• http://www.brucesallan.com Bruce Sallan

      I’ll see yours in Triberr, but am eager to read your thoughts. Yeah, in our 20’s we’re all about two things: making money and getting laid…Growth doesn’t come to most men until later, myself included. At least I’m no longer much focused on making money – would rather do good now!

  • http://chopperpapa.com Kyle Bradford

    Oh, and generalities, I speak in them all the time. Unfortunately people who dislike them are usually the ones they are talking too. Whether they choose to believe it or not, we don’t live in an age of relativism. There are universals in this life.  

    • http://www.brucesallan.com Bruce Sallan

      Boy, do I get flack for my use of generalities and stereotypes, Kyle! Like most are NOT true? We may not like them, but that doesn’t lessen their reality!

  • http://janiceperson.com/ Janice Person

    And hear I thought guys stood around and talked about technology or something? 😉 

    • http://www.brucesallan.com Bruce Sallan

      A lot of guys do like to talk sports and such. But, many of us dads care about the micro stuff, too! I know you know that, JP given that you’re a regular at #DadChat!

  • http://www.LotusLifeWork.com/ Laura L. Brown

    Hi Bruce –
    Love this article and the mindset it took to write it.  Men’s groups are great!  And any man that wants to learn more about how women think and why we act the way we do, will do a great service to himself, his partner and any women he comes in contact with.  I believe that we can all learn a lot about and from each other to improve our relationships and communication skills.  That’s why I teach men and women in business the neuroscience of gender differences – it’s amazing what a little understanding can do for people.  🙂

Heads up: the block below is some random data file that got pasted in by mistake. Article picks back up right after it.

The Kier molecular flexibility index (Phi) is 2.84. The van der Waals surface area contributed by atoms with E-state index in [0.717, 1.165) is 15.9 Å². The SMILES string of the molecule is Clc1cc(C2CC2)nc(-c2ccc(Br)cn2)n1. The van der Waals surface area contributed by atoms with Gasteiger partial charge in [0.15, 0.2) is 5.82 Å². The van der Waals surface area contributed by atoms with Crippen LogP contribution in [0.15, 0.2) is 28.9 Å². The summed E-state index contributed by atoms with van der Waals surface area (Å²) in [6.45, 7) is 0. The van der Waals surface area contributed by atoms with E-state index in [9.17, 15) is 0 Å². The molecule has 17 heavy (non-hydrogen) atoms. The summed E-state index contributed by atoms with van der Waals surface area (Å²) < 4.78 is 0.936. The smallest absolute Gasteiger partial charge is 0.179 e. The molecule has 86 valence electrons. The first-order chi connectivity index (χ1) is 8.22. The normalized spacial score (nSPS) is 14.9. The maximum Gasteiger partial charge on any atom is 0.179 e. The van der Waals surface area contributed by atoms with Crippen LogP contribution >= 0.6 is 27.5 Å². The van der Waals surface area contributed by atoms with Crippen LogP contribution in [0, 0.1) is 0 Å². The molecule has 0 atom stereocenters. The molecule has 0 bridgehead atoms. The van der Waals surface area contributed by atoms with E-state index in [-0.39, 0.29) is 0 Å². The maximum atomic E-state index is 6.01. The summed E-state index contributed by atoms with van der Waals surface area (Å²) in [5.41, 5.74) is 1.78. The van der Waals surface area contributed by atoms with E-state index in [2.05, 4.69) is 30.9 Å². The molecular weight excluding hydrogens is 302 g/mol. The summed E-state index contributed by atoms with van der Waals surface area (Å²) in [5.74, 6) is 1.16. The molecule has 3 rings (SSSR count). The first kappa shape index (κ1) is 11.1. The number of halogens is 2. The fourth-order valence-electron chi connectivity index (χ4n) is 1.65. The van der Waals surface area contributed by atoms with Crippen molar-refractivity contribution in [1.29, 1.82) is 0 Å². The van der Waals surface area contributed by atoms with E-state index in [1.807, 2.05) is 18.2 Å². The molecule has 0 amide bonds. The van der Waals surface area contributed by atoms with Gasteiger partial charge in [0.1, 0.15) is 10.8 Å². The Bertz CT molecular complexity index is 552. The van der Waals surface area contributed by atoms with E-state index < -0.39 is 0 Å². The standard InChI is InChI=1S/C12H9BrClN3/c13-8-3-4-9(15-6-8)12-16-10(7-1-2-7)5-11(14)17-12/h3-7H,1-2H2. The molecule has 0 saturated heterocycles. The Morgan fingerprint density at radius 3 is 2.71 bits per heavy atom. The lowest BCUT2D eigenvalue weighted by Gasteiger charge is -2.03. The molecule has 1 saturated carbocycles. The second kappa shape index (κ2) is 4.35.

Kudos to you!
    [email protected]

    • http://www.brucesallan.com Bruce Sallan

      Thank you Laura. I’d LOVE you to come to #DadChat any Thursday, from 6:00 – 7:00 p.m. PST. Perhaps you could be a co-host one week and we address the issues you raised in your comment with your specific knowledge about the neuroscience of gender differences!?

      • http://www.LotusLifeWork.com/ Laura L. Brown

        Hi Bruce,  I’d love to participate, but I’m not sure how that works.  Is that a twitter thing or a call?  I can do it this week if you like.  Can you email me with the info?
        Thanks for the invite!

        • http://www.brucesallan.com Bruce Sallan

          You’ll enjoy it Laura, I promise. I sent you an email with more details.